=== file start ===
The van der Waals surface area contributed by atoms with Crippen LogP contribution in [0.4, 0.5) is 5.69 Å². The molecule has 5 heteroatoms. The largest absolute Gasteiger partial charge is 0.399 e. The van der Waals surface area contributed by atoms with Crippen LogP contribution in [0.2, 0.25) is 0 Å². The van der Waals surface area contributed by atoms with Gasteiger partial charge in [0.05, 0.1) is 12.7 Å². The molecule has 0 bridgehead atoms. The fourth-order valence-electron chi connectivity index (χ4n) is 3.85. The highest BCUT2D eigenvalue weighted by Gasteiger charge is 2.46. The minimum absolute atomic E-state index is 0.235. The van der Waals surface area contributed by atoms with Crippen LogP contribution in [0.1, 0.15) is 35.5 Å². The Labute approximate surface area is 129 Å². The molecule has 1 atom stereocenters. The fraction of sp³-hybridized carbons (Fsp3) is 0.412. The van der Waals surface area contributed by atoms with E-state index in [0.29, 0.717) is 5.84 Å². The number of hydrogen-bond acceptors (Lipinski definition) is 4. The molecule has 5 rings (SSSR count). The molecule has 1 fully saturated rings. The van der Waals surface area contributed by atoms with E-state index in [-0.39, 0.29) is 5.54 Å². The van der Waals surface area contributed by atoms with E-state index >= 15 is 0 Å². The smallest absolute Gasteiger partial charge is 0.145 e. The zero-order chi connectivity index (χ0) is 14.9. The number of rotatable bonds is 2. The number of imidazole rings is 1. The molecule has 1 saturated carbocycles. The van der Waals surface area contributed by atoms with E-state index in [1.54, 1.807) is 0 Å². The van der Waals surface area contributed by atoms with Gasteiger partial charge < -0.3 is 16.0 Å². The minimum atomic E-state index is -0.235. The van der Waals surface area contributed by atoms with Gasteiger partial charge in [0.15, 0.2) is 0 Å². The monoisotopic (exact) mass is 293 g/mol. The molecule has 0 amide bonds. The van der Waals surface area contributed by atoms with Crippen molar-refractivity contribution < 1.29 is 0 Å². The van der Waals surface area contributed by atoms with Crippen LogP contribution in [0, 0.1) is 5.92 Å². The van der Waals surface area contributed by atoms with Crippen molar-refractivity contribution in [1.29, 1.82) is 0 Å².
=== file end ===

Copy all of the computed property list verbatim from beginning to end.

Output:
The van der Waals surface area contributed by atoms with Crippen LogP contribution in [0.4, 0.5) is 5.69 Å². The molecule has 5 heteroatoms. The largest absolute Gasteiger partial charge is 0.399 e. The van der Waals surface area contributed by atoms with Crippen LogP contribution in [0.2, 0.25) is 0 Å². The van der Waals surface area contributed by atoms with Gasteiger partial charge in [0.05, 0.1) is 12.7 Å². The molecule has 0 bridgehead atoms. The fourth-order valence-electron chi connectivity index (χ4n) is 3.85. The highest BCUT2D eigenvalue weighted by Gasteiger charge is 2.46. The minimum absolute atomic E-state index is 0.235. The van der Waals surface area contributed by atoms with Crippen LogP contribution in [0.1, 0.15) is 35.5 Å². The Labute approximate surface area is 129 Å². The molecule has 1 atom stereocenters. The fraction of sp³-hybridized carbons (Fsp3) is 0.412. The van der Waals surface area contributed by atoms with E-state index in [0.29, 0.717) is 5.84 Å². The number of hydrogen-bond acceptors (Lipinski definition) is 4. The molecule has 5 rings (SSSR count). The molecule has 1 fully saturated rings. The van der Waals surface area contributed by atoms with E-state index in [-0.39, 0.29) is 5.54 Å². The van der Waals surface area contributed by atoms with E-state index >= 15 is 0 Å². The smallest absolute Gasteiger partial charge is 0.145 e. The zero-order chi connectivity index (χ0) is 14.9. The number of rotatable bonds is 2. The number of imidazole rings is 1. The molecule has 1 saturated carbocycles. The van der Waals surface area contributed by atoms with E-state index in [1.54, 1.807) is 0 Å². The van der Waals surface area contributed by atoms with Gasteiger partial charge < -0.3 is 16.0 Å². The minimum atomic E-state index is -0.235. The van der Waals surface area contributed by atoms with Gasteiger partial charge in [0.15, 0.2) is 0 Å². The monoisotopic (exact) mass is 293 g/mol. The molecule has 0 amide bonds. The van der Waals surface area contributed by atoms with Crippen molar-refractivity contribution < 1.29 is 0 Å². The van der Waals surface area contributed by atoms with Crippen LogP contribution in [0, 0.1) is 5.92 Å². The van der Waals surface area contributed by atoms with Crippen molar-refractivity contribution in [1.29, 1.82) is 0 Å².